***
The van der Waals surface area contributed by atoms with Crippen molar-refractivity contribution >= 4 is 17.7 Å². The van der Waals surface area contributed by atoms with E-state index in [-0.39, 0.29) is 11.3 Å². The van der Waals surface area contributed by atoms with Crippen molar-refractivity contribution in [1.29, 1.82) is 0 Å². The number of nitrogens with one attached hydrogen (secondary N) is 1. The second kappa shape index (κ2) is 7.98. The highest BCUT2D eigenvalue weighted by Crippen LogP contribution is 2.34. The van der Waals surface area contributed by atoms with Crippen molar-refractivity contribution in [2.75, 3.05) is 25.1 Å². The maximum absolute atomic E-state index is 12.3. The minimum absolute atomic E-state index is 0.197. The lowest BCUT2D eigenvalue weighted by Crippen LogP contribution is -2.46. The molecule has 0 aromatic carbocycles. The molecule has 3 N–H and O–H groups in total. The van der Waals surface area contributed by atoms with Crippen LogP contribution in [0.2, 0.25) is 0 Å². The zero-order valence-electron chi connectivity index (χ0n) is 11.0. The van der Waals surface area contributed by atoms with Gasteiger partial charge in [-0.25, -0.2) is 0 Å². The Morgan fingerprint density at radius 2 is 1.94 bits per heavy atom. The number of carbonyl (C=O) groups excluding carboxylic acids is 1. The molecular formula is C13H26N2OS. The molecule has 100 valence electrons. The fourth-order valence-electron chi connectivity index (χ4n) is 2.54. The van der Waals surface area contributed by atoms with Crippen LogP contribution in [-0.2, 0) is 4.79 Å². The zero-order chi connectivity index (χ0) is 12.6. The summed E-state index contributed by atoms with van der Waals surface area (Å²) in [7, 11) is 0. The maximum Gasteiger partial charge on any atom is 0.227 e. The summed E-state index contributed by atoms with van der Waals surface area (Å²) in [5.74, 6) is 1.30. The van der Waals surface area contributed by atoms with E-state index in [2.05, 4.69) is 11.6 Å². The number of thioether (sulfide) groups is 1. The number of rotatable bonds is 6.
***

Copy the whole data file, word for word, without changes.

The van der Waals surface area contributed by atoms with Crippen molar-refractivity contribution >= 4 is 17.7 Å². The van der Waals surface area contributed by atoms with E-state index in [-0.39, 0.29) is 11.3 Å². The van der Waals surface area contributed by atoms with Crippen molar-refractivity contribution in [1.29, 1.82) is 0 Å². The number of nitrogens with one attached hydrogen (secondary N) is 1. The second kappa shape index (κ2) is 7.98. The highest BCUT2D eigenvalue weighted by Crippen LogP contribution is 2.34. The van der Waals surface area contributed by atoms with Crippen molar-refractivity contribution in [2.75, 3.05) is 25.1 Å². The maximum absolute atomic E-state index is 12.3. The minimum absolute atomic E-state index is 0.197. The lowest BCUT2D eigenvalue weighted by Crippen LogP contribution is -2.46. The molecule has 0 aromatic carbocycles. The molecule has 3 N–H and O–H groups in total. The van der Waals surface area contributed by atoms with Crippen LogP contribution in [0.2, 0.25) is 0 Å². The zero-order valence-electron chi connectivity index (χ0n) is 11.0. The van der Waals surface area contributed by atoms with Gasteiger partial charge in [-0.25, -0.2) is 0 Å². The Morgan fingerprint density at radius 2 is 1.94 bits per heavy atom. The number of carbonyl (C=O) groups excluding carboxylic acids is 1. The molecular formula is C13H26N2OS. The molecule has 100 valence electrons. The fourth-order valence-electron chi connectivity index (χ4n) is 2.54. The van der Waals surface area contributed by atoms with Crippen LogP contribution in [-0.2, 0) is 4.79 Å². The zero-order chi connectivity index (χ0) is 12.6. The summed E-state index contributed by atoms with van der Waals surface area (Å²) in [7, 11) is 0. The maximum Gasteiger partial charge on any atom is 0.227 e. The summed E-state index contributed by atoms with van der Waals surface area (Å²) in [5.74, 6) is 1.30. The van der Waals surface area contributed by atoms with E-state index in [2.05, 4.69) is 11.6 Å². The number of thioether (sulfide) groups is 1. The number of rotatable bonds is 6.